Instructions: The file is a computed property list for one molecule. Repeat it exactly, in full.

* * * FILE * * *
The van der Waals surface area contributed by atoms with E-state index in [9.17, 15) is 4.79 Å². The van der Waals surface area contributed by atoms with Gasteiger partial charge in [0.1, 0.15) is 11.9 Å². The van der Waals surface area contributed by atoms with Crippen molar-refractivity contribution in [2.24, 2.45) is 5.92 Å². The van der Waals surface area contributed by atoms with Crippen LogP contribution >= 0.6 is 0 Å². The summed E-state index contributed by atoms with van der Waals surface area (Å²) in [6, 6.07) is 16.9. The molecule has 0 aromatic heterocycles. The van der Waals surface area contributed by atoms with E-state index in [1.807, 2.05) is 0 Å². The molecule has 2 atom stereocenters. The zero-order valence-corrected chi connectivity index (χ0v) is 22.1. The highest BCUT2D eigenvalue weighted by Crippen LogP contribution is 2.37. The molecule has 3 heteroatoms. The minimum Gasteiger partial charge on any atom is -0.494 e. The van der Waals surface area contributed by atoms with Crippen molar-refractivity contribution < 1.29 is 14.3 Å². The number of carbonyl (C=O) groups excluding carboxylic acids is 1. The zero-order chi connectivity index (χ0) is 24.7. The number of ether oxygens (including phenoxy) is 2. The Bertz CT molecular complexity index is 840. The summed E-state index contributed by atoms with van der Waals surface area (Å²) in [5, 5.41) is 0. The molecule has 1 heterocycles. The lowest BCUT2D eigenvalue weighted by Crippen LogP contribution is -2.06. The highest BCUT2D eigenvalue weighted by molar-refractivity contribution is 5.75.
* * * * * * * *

The van der Waals surface area contributed by atoms with E-state index in [9.17, 15) is 4.79 Å². The van der Waals surface area contributed by atoms with Gasteiger partial charge in [0.1, 0.15) is 11.9 Å². The van der Waals surface area contributed by atoms with Crippen molar-refractivity contribution in [2.24, 2.45) is 5.92 Å². The van der Waals surface area contributed by atoms with Crippen LogP contribution >= 0.6 is 0 Å². The summed E-state index contributed by atoms with van der Waals surface area (Å²) in [6, 6.07) is 16.9. The molecule has 0 aromatic heterocycles. The van der Waals surface area contributed by atoms with E-state index in [1.807, 2.05) is 0 Å². The molecule has 2 atom stereocenters. The zero-order valence-corrected chi connectivity index (χ0v) is 22.1. The highest BCUT2D eigenvalue weighted by Crippen LogP contribution is 2.37. The molecule has 3 heteroatoms. The minimum Gasteiger partial charge on any atom is -0.494 e. The van der Waals surface area contributed by atoms with Crippen molar-refractivity contribution < 1.29 is 14.3 Å². The number of carbonyl (C=O) groups excluding carboxylic acids is 1. The zero-order chi connectivity index (χ0) is 24.7. The number of ether oxygens (including phenoxy) is 2. The Bertz CT molecular complexity index is 840. The summed E-state index contributed by atoms with van der Waals surface area (Å²) in [5, 5.41) is 0. The molecule has 1 heterocycles. The lowest BCUT2D eigenvalue weighted by Crippen LogP contribution is -2.06. The highest BCUT2D eigenvalue weighted by molar-refractivity contribution is 5.75.